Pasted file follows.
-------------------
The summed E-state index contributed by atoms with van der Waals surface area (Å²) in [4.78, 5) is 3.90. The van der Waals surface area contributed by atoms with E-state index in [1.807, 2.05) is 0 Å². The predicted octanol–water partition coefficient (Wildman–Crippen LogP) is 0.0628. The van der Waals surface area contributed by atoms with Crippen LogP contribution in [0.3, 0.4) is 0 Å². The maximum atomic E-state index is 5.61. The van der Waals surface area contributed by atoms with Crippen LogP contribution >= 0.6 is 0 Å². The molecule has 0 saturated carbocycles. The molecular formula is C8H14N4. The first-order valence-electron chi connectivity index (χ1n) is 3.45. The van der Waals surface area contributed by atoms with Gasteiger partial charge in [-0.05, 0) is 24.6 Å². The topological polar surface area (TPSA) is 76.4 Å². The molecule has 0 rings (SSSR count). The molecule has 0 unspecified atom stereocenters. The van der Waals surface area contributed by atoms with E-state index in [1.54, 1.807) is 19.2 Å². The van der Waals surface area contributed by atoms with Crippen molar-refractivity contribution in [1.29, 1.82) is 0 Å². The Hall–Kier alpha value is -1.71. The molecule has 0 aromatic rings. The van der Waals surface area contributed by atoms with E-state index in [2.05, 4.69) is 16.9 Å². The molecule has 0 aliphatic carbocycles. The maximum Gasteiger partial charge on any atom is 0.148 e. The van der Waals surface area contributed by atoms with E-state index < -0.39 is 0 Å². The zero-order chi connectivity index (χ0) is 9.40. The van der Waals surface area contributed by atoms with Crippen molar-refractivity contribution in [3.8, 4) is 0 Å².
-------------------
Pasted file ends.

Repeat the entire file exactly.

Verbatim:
The summed E-state index contributed by atoms with van der Waals surface area (Å²) in [4.78, 5) is 3.90. The van der Waals surface area contributed by atoms with E-state index in [1.807, 2.05) is 0 Å². The predicted octanol–water partition coefficient (Wildman–Crippen LogP) is 0.0628. The van der Waals surface area contributed by atoms with Crippen LogP contribution in [0.3, 0.4) is 0 Å². The maximum atomic E-state index is 5.61. The van der Waals surface area contributed by atoms with Crippen LogP contribution >= 0.6 is 0 Å². The molecule has 0 saturated carbocycles. The molecular formula is C8H14N4. The first-order valence-electron chi connectivity index (χ1n) is 3.45. The van der Waals surface area contributed by atoms with Gasteiger partial charge in [-0.05, 0) is 24.6 Å². The topological polar surface area (TPSA) is 76.4 Å². The molecule has 0 rings (SSSR count). The molecule has 0 unspecified atom stereocenters. The van der Waals surface area contributed by atoms with E-state index in [1.54, 1.807) is 19.2 Å². The van der Waals surface area contributed by atoms with Crippen molar-refractivity contribution in [1.29, 1.82) is 0 Å². The Hall–Kier alpha value is -1.71. The molecule has 0 aromatic rings. The van der Waals surface area contributed by atoms with E-state index in [2.05, 4.69) is 16.9 Å². The molecule has 0 aliphatic carbocycles. The maximum Gasteiger partial charge on any atom is 0.148 e. The van der Waals surface area contributed by atoms with E-state index < -0.39 is 0 Å². The zero-order chi connectivity index (χ0) is 9.40. The van der Waals surface area contributed by atoms with Crippen molar-refractivity contribution in [3.8, 4) is 0 Å².